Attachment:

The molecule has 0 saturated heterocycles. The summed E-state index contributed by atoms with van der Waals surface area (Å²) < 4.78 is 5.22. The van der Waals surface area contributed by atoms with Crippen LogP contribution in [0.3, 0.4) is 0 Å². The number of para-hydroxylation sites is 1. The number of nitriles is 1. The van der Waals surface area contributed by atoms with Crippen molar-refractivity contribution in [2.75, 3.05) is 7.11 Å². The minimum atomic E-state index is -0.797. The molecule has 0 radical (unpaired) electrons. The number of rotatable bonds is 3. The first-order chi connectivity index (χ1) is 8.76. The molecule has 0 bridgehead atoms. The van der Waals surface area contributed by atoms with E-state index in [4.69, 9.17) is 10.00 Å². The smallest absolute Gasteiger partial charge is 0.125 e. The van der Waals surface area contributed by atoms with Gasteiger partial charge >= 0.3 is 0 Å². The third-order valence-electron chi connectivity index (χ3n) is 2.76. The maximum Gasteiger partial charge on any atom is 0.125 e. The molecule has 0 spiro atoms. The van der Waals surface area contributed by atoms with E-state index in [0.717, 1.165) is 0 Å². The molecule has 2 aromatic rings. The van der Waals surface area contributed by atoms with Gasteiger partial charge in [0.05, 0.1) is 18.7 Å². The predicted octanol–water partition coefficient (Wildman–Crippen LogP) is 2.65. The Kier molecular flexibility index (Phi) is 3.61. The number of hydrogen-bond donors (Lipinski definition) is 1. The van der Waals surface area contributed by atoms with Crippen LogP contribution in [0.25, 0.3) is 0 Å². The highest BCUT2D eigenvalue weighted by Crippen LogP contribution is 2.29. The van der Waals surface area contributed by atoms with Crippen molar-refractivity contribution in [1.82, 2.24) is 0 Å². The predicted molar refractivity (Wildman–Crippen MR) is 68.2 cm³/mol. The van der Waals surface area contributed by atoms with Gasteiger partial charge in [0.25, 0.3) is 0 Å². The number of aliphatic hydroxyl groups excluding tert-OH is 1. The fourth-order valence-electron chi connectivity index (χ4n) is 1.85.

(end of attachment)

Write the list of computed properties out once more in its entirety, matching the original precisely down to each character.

The molecule has 0 saturated heterocycles. The summed E-state index contributed by atoms with van der Waals surface area (Å²) < 4.78 is 5.22. The van der Waals surface area contributed by atoms with Crippen LogP contribution in [0.3, 0.4) is 0 Å². The number of para-hydroxylation sites is 1. The number of nitriles is 1. The van der Waals surface area contributed by atoms with Crippen molar-refractivity contribution in [2.75, 3.05) is 7.11 Å². The minimum atomic E-state index is -0.797. The molecule has 0 radical (unpaired) electrons. The number of rotatable bonds is 3. The first-order chi connectivity index (χ1) is 8.76. The molecule has 0 bridgehead atoms. The van der Waals surface area contributed by atoms with E-state index in [4.69, 9.17) is 10.00 Å². The smallest absolute Gasteiger partial charge is 0.125 e. The van der Waals surface area contributed by atoms with Gasteiger partial charge >= 0.3 is 0 Å². The third-order valence-electron chi connectivity index (χ3n) is 2.76. The maximum Gasteiger partial charge on any atom is 0.125 e. The molecule has 0 spiro atoms. The van der Waals surface area contributed by atoms with E-state index in [0.717, 1.165) is 0 Å². The molecule has 2 aromatic rings. The van der Waals surface area contributed by atoms with Gasteiger partial charge in [0.05, 0.1) is 18.7 Å². The predicted octanol–water partition coefficient (Wildman–Crippen LogP) is 2.65. The Kier molecular flexibility index (Phi) is 3.61. The number of hydrogen-bond donors (Lipinski definition) is 1. The van der Waals surface area contributed by atoms with Crippen LogP contribution in [0.25, 0.3) is 0 Å². The highest BCUT2D eigenvalue weighted by Crippen LogP contribution is 2.29. The van der Waals surface area contributed by atoms with Crippen molar-refractivity contribution in [1.82, 2.24) is 0 Å². The predicted molar refractivity (Wildman–Crippen MR) is 68.2 cm³/mol. The van der Waals surface area contributed by atoms with Gasteiger partial charge in [0.25, 0.3) is 0 Å². The number of aliphatic hydroxyl groups excluding tert-OH is 1. The fourth-order valence-electron chi connectivity index (χ4n) is 1.85.